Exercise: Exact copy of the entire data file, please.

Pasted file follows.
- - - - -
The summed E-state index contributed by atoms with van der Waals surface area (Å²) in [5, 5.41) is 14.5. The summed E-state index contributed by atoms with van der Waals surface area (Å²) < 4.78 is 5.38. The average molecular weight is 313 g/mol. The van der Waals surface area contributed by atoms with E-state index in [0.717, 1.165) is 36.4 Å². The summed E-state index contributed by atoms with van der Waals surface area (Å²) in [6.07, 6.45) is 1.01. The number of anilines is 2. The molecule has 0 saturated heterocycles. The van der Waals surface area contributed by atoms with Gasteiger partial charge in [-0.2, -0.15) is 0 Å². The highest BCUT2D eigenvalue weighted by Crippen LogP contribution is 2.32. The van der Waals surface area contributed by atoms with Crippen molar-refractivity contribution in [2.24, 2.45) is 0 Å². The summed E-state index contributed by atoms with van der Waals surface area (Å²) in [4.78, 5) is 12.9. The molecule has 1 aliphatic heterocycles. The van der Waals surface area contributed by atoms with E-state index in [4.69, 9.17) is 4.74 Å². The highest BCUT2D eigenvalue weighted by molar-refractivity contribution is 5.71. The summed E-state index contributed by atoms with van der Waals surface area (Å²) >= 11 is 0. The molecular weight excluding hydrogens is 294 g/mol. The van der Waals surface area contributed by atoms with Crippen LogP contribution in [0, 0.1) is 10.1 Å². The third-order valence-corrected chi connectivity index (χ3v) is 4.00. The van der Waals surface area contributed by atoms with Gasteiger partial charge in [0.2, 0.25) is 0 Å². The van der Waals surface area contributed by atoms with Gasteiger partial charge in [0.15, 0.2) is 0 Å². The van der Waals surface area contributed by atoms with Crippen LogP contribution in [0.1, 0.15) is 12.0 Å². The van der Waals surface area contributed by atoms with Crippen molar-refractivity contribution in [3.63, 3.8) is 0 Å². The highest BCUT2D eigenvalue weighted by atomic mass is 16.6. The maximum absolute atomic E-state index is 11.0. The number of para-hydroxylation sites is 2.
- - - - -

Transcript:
The summed E-state index contributed by atoms with van der Waals surface area (Å²) in [5, 5.41) is 14.5. The summed E-state index contributed by atoms with van der Waals surface area (Å²) < 4.78 is 5.38. The average molecular weight is 313 g/mol. The van der Waals surface area contributed by atoms with E-state index in [0.717, 1.165) is 36.4 Å². The summed E-state index contributed by atoms with van der Waals surface area (Å²) in [6.07, 6.45) is 1.01. The number of anilines is 2. The molecule has 0 saturated heterocycles. The van der Waals surface area contributed by atoms with Gasteiger partial charge in [-0.2, -0.15) is 0 Å². The highest BCUT2D eigenvalue weighted by Crippen LogP contribution is 2.32. The van der Waals surface area contributed by atoms with Crippen molar-refractivity contribution in [2.24, 2.45) is 0 Å². The summed E-state index contributed by atoms with van der Waals surface area (Å²) in [4.78, 5) is 12.9. The molecule has 1 aliphatic heterocycles. The van der Waals surface area contributed by atoms with E-state index in [4.69, 9.17) is 4.74 Å². The highest BCUT2D eigenvalue weighted by molar-refractivity contribution is 5.71. The summed E-state index contributed by atoms with van der Waals surface area (Å²) >= 11 is 0. The molecular weight excluding hydrogens is 294 g/mol. The van der Waals surface area contributed by atoms with Crippen LogP contribution in [0, 0.1) is 10.1 Å². The third-order valence-corrected chi connectivity index (χ3v) is 4.00. The van der Waals surface area contributed by atoms with Gasteiger partial charge in [0.2, 0.25) is 0 Å². The van der Waals surface area contributed by atoms with Gasteiger partial charge in [0.15, 0.2) is 0 Å². The van der Waals surface area contributed by atoms with Crippen LogP contribution in [0.1, 0.15) is 12.0 Å². The van der Waals surface area contributed by atoms with Crippen molar-refractivity contribution in [3.63, 3.8) is 0 Å². The highest BCUT2D eigenvalue weighted by atomic mass is 16.6. The maximum absolute atomic E-state index is 11.0. The number of para-hydroxylation sites is 2.